**Numerical Python Basics**

Pages: 1, **2**, 3

### NumPy and Python

Enough math review -- let's see how it looks in Numerical Python. The NumPy distribution brings to Python the concept of the multi-array. This is the ability to store sets of homogenous numbers in shaped containers. Sounds like a matrix, right? The multi-array (or array) can hold numeric values of any type (integers, floating point numbers, and complex values). The Numeric package also provides extensions to the mathematical functions to cover array arguments as well as scalar. In addition several other modules are provided (LinearAlgebra, FFT, RanLib and Matrix to name a few). We will use the LinearAlgebra module later to create an inverse.

NumPy provides for operations that extend beyond those defined in traditional matrix mathematics like we just reviewed. Although these operations are nonstandard, they make for more efficient computation in certain circumstances.

It is important for you to know that NumPy defines the operation of the binary operators '*' for multiplication and '/' for division to operate element-wise as in addition and subtraction (shape still matters, however). To perform traditional matrix multiplication or to create an inverse you will need to use explicit functions, `matrixmultiply()`

and `inverse()`

.

#### Creation of Matrices / Arrays

To use the features of NumPy you must import it:

`>>> `**from Numeric import *.**

Once the module has been imported, you generate an array with the `array()`

function. The `array()`

function takes two arguments, a tuple or list of values and an optional type code, e.g., Float or Int. The list may be nested to create a multi-dimensional array. The `array()`

function will create an array with the values and type specified. If no type is specified, the type of the array will be dependent on the type of the elements.

`>>> `**a=array((1,2))**
>>> **print a **
[1 2]

Creates an integer array since the values in the tuple were integers.

`>>> `**b=array((1,2),Float)**
>>> **print b**
[ 1. 2.]

creates a floating-point array using integer arguments. The floating-point type overrides the integer arguments.

`>>> `**c=array(((1,2),(3,4)))**
>>> **print c**
[[1 2]
[3 4]]

creates a multi-dimensional array using a multi-dimensional tuple.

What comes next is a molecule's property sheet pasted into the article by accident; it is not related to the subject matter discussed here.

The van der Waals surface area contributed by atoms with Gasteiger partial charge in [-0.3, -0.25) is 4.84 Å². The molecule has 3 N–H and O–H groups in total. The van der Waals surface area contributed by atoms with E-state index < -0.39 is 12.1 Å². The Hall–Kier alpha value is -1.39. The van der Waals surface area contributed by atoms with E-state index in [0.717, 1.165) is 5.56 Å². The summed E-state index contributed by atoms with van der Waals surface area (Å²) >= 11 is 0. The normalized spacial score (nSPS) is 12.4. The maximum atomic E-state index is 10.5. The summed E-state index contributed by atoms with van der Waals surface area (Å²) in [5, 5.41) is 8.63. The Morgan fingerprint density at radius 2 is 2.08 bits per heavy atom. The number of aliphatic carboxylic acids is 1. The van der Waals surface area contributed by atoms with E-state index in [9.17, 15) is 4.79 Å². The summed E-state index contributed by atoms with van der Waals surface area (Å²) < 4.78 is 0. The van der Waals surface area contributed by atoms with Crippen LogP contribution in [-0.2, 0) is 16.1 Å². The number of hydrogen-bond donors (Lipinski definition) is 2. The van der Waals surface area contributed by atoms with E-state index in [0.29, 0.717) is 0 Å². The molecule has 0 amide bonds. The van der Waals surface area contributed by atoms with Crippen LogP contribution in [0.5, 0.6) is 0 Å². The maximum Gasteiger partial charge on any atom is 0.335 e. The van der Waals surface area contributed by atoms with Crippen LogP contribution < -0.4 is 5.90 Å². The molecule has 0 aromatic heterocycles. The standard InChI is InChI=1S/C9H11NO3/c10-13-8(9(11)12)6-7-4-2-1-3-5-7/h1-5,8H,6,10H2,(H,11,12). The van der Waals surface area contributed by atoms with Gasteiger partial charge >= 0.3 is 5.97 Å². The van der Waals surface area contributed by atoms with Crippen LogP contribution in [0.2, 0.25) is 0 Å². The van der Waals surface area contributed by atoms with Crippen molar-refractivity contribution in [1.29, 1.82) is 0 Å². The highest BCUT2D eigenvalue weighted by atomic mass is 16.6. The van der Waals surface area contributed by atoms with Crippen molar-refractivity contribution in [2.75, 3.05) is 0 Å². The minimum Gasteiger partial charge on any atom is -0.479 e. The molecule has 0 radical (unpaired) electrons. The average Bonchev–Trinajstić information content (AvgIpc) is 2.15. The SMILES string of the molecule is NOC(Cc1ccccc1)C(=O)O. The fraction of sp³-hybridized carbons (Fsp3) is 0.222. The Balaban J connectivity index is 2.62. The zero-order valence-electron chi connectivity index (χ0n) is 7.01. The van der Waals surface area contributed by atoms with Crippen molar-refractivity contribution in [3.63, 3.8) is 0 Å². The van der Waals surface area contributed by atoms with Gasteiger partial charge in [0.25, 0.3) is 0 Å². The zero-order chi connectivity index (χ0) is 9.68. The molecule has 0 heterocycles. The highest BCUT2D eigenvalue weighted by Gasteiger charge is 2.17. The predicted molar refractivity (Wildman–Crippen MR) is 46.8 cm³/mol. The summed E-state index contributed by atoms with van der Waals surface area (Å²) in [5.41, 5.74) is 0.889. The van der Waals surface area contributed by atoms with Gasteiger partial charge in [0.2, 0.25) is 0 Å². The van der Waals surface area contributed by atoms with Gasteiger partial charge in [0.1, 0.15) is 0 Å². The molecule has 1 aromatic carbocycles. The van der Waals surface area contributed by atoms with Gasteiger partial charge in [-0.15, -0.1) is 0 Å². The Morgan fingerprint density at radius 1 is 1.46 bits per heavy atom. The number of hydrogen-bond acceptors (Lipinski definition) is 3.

#### Shape and Reshape

The shape attribute of an array is expressed as a tuple. To see the shape simply type

`>>> `**a=array((1,2))**
>>> **a.shape**
(2,)
>>> **c=array(((1,2),(3,4)))**
>>> **c.shape**
(2, 2)

Note that `a`

has only a single dimension (the shape tuple has only a single value) and that `c`

is multidimensional (two values in the shape tuple). By default, single dimensional arrays have only a length. The concept of rows and columns is not embodied in the structure of a single dimensional array. The shape of an array, however, can be altered via the `reshape()`

function. The reshape function takes two arguments: an array and a shape tuple.

`>>> `**a=array((1,2))**
>>> **a.shape**
(2,)
>>> **print a**
[1 2]
>>> **ma=reshape(a,(1,2))**
>>> **ma.shape**
(1, 2)
>>> **print ma**
[ [1 2]]
>>> **mb=reshape(a,(2,1))**
>>> **mb.shape**
(2, 1)
>>> **print mb**
[[1]
[2]]

The printout changes when you use reshape to give a single-dimensioned array a shape more like a traditional matrix. In the case of the 1-by-2 matrix `ma`

, the extra space shows the multidimensional nature of the matrix. Contrast the printing of `a`

with `ma`

. See the difference between the original and the reshaped form? The elements are the same, but the shape is different.

Elements are taken row-wise from the source array when we reshape this 2-by-2 array:

`>>> `**c=array(((1,2),(3,4)))**
>>> **c.shape**
(2, 2)
>>> **print c**
[[1 2]
[3 4]]
>>> **d=reshape(c,(1,4))**
>>> **d.shape**
(1, 4)
>>> **print d**
[ [1 2 3 4]]

#### Matrix Multiplication

Addition and subtraction work just like you would expect. Give them a try! But let's take a look at the trickier problem of multiplication. If you weren't paying attention to my earlier warning about multiplication and division, you might wonder what is happening in the next example. We create two arrays with different shapes. Using the default multiplication operation generates results that seem independent of the shape. Remember, in matrix multiplication shape is important. Only when we use the`matrixmultiply()`

do we get the results we expect.
`>>> `**ma**
array([ [1, 2]])
>>> **mb**
array([[1],
[2]])
>>> **ma*mb**
array([[1, 2],
[2, 4]])
>>> **mb*ma**
array([[1, 2],
[2, 4]])
>>> **matrixmultiply(ma,mb)**
array([ [5]])
>>> **matrixmultiply(mb,ma)**
array([[1, 2],
[2, 4]])

The multiplication operation is governed by actions called 'Pseudo Indices.' They really are useful. I will explain them in a later article. For now, stick with the `matrixmultiply()`

function to achieve the expected results.

#### The Matrix Inverse

To generate a matrix inverse, you simply use the `inverse()`

function found in the LinearAlgebra module supplied along with the basic NumPy. To gain access to the function, first perform an import.

`>>> `**From LinearAlgebra import ***

A simple example shows how to use the function

`>>> `**a=array(((3,2),(2,4)),Float)**
>>> **print a**
[[ 3. 2.]
[ 2. 4.]]
>>> **a_inv = inverse(a)**
>>> **print a_inv**
[[ 0.5 -0.25 ]
[-0.25 0.375]]

To check the result, multiply `a_inv`

by `a`

(which should give the identity matrix).

`>>> `**matrixmultiply(a_inv,a)**
array([[ 1.00000000e+000, 1.11022302e-016],
[ 0.00000000e+000, 1.00000000e+000]])